The Benefits and Challenges of (Reasonably) Risky Play

Before we dive in, let me be clear that I’m talking about the kind of risky play that falls under the umbrella of holding onto a bar upside down or running down a hill too fast or jumping off a swing. Not the skydiving kind! Reasonably risky play is thrilling and exciting and full of uncertainty too.

Now that we’re clear on that, let’s get the challenges out of the way too. The bad news here is that it’s us. WE are the the main challenge to risky play. It is SO hard to watch those little people we love so dearly do something that might cause hurt. So. Very. Hard. As a teacher, I can promise you that it’s equally hard (and possibly even harder!) to watch someone else’s child do something risky when they’re in your care. There’s always the chance a child might end up with a scrape or bruise, or an even smaller but worse chance they’ll end up with stitches or a broken bone….eek.

So now that we understand the main challenge to risky play, time to delve into the benefits. Believe it or not, RISKY PLAY IS HOW CHILDREN LEARN TO KEEP THEMSELVES SAFE. When they jump off of a swing and scrape their leg, they learn not to do it again…or at least not to do it from so high up. But when we tell them not to jump without first letting them try, we’re either setting ourselves up for a power struggle or sending the message that we don’t think they can handle it. And over time all those little messages add up. And all those missed opportunities to learn from their mistakes add up too. And they result in less confident kids, who also can’t jump safely off a swing.

Through risky play children learn balance (yes, you might fall off the tree stump and get your shoes muddy) and coordination (how do I get all the way to the top of the structure). They also learn what their little bodies can handle. Sometimes the only way to figure out whether you can climb all the way up is to give it a try. They learn how to assess and judge situations ahead of time (hmm…what might happen if we cartwheel too close together) and whether or not something is a good idea (that hill is way too steep for me). And possibly most important of all, through risky play children grow their sense of independence and feelings confidence in themselves and their abilities. Children discover they can manage their own fears and overcome them too.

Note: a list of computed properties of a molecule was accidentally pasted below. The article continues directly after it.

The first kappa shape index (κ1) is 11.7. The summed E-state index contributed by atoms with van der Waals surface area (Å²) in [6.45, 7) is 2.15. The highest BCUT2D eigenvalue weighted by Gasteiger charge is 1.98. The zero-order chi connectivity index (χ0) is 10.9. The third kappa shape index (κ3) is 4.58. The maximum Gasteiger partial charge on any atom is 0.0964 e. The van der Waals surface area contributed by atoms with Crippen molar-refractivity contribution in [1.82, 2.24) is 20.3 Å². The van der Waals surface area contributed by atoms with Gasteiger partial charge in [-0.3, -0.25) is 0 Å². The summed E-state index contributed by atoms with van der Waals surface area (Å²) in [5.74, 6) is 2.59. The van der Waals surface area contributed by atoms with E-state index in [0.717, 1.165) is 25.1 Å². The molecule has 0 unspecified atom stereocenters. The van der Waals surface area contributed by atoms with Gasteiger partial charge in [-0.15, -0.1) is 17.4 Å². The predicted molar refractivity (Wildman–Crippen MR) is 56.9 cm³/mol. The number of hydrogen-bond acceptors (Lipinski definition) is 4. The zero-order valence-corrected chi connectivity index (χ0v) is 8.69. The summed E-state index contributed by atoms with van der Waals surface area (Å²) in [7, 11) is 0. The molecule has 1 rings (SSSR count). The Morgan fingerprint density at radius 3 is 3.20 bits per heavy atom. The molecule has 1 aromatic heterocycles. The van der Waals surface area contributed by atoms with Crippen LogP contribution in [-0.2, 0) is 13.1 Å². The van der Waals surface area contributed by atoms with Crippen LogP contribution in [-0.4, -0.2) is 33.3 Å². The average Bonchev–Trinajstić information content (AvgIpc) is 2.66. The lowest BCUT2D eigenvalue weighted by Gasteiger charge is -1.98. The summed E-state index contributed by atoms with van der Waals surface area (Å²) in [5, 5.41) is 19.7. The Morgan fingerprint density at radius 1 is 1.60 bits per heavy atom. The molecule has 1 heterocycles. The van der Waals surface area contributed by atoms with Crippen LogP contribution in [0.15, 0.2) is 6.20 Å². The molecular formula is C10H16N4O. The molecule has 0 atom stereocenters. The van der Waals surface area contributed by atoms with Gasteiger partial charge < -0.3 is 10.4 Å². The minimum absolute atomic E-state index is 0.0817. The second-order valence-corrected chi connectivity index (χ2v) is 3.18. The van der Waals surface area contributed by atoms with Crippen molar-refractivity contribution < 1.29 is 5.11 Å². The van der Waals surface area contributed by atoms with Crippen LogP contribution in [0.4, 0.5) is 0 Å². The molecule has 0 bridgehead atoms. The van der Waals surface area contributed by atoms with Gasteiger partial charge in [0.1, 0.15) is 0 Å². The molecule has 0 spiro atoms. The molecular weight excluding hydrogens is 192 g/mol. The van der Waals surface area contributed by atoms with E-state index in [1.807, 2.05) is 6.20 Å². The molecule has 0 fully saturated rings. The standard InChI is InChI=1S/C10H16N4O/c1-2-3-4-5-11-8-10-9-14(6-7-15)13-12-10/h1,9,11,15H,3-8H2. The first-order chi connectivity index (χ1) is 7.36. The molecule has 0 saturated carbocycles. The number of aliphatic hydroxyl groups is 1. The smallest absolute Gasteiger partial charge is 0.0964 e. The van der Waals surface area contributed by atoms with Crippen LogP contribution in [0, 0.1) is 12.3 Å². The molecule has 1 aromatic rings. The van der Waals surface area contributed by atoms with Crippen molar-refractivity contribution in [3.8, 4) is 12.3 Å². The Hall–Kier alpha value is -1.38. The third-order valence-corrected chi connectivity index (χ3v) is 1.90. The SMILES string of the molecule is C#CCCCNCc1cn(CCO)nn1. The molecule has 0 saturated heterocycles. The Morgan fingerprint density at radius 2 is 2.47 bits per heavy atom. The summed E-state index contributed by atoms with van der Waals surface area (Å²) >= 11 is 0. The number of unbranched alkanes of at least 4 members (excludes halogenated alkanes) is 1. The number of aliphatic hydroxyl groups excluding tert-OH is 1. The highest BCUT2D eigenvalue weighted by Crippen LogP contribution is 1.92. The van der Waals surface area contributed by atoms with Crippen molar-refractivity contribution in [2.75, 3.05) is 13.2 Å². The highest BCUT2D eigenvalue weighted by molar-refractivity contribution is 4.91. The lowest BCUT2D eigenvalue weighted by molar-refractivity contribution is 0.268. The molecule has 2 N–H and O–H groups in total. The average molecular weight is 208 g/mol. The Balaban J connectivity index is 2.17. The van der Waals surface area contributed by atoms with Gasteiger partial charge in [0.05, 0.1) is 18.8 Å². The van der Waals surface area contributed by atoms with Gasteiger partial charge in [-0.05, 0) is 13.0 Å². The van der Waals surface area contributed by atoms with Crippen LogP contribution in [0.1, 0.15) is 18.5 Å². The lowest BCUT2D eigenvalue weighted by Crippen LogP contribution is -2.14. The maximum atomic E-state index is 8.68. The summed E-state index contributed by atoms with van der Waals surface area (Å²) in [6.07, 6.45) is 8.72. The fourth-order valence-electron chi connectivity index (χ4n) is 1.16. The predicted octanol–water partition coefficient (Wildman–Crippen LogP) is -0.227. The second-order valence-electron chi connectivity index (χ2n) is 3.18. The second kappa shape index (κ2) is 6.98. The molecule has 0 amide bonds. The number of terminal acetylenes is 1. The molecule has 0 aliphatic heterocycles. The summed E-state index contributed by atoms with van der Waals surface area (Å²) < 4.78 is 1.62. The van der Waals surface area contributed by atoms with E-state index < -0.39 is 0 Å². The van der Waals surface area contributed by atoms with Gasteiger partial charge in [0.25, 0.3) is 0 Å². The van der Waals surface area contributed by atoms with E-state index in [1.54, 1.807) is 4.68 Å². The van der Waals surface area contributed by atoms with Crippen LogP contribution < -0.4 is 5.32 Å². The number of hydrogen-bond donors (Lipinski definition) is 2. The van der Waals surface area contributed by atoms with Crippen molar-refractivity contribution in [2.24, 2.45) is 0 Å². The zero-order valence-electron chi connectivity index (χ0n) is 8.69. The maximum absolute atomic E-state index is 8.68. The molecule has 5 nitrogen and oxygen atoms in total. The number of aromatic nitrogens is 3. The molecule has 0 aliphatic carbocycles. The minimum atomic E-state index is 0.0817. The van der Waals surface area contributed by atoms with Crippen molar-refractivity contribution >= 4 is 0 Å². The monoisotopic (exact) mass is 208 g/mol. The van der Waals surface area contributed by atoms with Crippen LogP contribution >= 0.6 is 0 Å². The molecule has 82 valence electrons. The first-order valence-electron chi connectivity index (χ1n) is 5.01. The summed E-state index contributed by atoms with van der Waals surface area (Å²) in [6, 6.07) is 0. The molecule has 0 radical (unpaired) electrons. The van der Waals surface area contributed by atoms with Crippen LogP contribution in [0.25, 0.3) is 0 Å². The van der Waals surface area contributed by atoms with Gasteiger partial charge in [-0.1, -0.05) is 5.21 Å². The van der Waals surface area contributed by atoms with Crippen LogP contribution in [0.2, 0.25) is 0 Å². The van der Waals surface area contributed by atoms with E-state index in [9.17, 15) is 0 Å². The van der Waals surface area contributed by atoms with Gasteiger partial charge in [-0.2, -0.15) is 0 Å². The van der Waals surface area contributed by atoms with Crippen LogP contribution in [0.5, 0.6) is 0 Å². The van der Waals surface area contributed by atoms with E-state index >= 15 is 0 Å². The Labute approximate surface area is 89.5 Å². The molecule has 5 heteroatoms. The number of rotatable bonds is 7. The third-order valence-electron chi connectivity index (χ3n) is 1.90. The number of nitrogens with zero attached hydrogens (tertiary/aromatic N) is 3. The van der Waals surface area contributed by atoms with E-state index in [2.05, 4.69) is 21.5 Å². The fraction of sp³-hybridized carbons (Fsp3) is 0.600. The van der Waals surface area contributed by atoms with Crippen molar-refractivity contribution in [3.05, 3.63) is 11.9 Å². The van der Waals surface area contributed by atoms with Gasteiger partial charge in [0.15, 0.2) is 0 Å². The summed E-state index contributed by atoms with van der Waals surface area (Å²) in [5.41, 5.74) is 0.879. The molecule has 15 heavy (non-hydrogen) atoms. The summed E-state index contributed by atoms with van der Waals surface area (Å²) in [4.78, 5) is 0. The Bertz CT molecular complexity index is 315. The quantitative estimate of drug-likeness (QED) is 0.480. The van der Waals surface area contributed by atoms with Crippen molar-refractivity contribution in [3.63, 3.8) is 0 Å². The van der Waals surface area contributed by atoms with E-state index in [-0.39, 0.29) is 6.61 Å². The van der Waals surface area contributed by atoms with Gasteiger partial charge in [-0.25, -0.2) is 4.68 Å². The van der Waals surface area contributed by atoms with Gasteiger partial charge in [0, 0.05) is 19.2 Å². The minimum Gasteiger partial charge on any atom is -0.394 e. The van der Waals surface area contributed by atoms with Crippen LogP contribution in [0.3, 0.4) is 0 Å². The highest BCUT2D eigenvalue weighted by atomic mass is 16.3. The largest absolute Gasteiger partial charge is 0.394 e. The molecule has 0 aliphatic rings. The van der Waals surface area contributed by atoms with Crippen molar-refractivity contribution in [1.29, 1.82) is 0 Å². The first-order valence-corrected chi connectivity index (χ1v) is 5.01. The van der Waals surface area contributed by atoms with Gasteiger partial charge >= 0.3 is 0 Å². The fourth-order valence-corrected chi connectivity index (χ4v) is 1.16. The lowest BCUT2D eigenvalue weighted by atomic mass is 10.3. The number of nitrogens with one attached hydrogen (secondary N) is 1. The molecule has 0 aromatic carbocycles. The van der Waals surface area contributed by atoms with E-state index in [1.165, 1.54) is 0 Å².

Did you know studies have proved that preventing risky play backfires because not only do our children miss valuable opportunities for learning to keep themselves safe, but they become more scared of doing things in the future. It’s not the kid who’s climbed a tree and fell that is most likely to grow up with a phobia of climbing trees…rather, it’s the kid who never tried.

So even though every single motherly and teacherly instinct in me is literally dying to shout from the rooftops “BE CAREFULLLLLLl!” as kids run too fast or jump from too high or cartwheel too closely, I will do my best to resist the urge (at least 2 out of every 3 times, because hey, no one is perfect 🙂 Let’s all work together to bite our tongues and give kids the space they deserve to figure things out for themselves.

In the end, it will keep them a lot safer.


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